MicroLED intellectual property activity is growing exponentially both in terms of patents and topics. BOE has overtaken Apple, and China and traditional display makers are now in the lead.
- Fully updated intellectual property landscape: more than 4x more patent families, with 1900 new ones, and 3x more players, with more than 200 new ones, compared to the 2018 study
- Identify new players and new technology trends
- New technology segments analyzed: tiling for modular displays and driving
Key features of the report
- Extensive excel database of over 2400 patent families with hyperlinks to information including original documents, abstracts and assignees
- IP leadership, newcomers and key trends
- Portfolio strength ranking by technology node, including chip design, transfer and defect management
- IP collaboration networks between players
- Time evolution of patents filings by company, countries, technology node and company type
Objectives of the report
- High level industry and intellectual property trends: including timeline, geographic trends, shift in leadership, emerging players and organization types
- Identify leaders and emerging players in microLED intellectual property
- Leadership per region and company type including display makers, OEMs, equipment makers, startup, academics
- IP leadership and portfolio strength of leading companies, and their technology/application focus
- Deep insights into the status of microLED display technologies, identifying trends for each technology node and emerging technologies
- Identify IP collaborations between various organizations
Table of content
Methodology and terminology 13
Executive summary 26
Introduction to microLED displays 54
Intellectual property in China 69
- Trends in patent applications per country
- What is happening?
- Quality and strength of Chinese IP
MicroLED IP landscape overview 78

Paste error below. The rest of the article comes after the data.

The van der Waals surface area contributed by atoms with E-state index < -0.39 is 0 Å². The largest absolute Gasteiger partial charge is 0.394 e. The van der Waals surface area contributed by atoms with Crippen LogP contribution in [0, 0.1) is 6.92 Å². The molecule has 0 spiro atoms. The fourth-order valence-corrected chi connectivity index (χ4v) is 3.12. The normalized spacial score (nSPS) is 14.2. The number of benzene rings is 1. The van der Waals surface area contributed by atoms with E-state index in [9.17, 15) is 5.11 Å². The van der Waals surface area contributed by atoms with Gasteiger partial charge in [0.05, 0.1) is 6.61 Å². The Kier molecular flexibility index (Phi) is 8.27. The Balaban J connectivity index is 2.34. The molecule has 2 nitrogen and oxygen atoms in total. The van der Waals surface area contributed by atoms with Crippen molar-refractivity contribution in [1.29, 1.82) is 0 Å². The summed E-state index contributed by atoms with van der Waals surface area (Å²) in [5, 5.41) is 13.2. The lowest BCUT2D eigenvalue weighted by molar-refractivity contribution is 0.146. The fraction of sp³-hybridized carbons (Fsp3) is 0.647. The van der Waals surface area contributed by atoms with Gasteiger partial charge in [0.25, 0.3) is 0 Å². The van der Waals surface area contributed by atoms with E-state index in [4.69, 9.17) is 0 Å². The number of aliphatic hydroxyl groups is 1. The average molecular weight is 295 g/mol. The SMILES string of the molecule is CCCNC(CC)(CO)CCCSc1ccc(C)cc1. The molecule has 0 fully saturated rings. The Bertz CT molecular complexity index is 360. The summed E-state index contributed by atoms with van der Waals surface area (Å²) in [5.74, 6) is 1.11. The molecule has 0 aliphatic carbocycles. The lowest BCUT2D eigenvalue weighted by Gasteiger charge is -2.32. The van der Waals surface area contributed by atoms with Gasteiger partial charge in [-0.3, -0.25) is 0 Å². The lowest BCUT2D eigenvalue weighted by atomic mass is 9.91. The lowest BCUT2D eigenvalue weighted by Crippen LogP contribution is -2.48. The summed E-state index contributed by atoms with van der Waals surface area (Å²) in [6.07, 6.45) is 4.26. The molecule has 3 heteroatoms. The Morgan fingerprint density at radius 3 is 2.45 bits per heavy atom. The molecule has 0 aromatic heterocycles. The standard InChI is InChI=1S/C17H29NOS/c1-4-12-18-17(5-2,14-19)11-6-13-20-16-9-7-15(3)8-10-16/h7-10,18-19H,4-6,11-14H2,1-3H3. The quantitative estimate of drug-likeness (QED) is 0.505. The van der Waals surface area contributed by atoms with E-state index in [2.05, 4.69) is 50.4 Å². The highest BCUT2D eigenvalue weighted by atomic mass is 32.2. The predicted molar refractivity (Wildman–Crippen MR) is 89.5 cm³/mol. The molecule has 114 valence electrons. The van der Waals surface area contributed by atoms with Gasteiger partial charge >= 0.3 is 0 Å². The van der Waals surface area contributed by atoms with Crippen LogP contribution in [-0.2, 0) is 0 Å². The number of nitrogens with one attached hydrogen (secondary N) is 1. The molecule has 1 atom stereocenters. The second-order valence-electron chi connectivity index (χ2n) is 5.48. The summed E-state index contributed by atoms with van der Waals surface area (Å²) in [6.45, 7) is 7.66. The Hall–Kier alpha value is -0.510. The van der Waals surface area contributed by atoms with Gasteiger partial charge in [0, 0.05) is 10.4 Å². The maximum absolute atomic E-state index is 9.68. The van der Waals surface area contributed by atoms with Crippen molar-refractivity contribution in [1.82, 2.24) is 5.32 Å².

- Time evolution of patent applications & publications by: Country of filing, company HQ, company type
- Leading players per region, Company type
Company analysis 109
- Top 25 company portfolio technology cegmentation
- Main applicant ranking and legal status
- IP leadership, patent portfolio strength index, IP blocking potential, average age of leading players patent portfolio
- IP transfers, collaborations and partnerships
Leading company overview 134
- AU Optronics
- China Star (CSOT)
- Samsung: QD-OLED vs QNED and microLED.
- eLUX / Sharp
- Hon Hai – Foxconn Group
Technology segmentation 165
- Overview of patent families per technology node
Transfer and interconnect 169
- Time evolution
- Portfolio size vs. Strength index
- IP leadership and blocking potential
- Laser assisted transfer and assembly
- Elastomer, PDMS
- Self-assembly: Ultrasonic, magnetic fields etc.
- Vacuum or fluid/Gas micro-displacement
- New concepts
- Die attach
Pixel and display architecture 216
- Strength index of patent portfolio, IP leadership and blocking potential
- Other inorganic micro-emitters
- Antennas and RF coupling
Monolithic microdisplays 240
- Strength index, IP leadership and blocking potential
- Monolithic integration
- New entrants
- Architectures for RGB microdisplays including stacked, staggered and coplanar
Chip structure and manufacturing 264
- Portfolio strength index, IP leadership and blocking potential
- efficiency, current confinement structures
- RGB chips
- Structure for transfer and assembly optimization
- Samsung’s QNED
Light extraction and shaping 282
- Timeline, portfolio strength index, IP leadership and blocking potential
- Pixel and array level light management
- Distributed bragg reflectors
- Other light management, die shaping, liquid crystal etc.
Backplanes and driving 300
- Portfolio strength index, IP leadership and blocking potential
- TFT, microDriver ICs, smart pixels and alternative driving Schemes
Defect management and repair, testing 315
- Timeline, portfolio strength index, IP leadership
- Redundancy, repair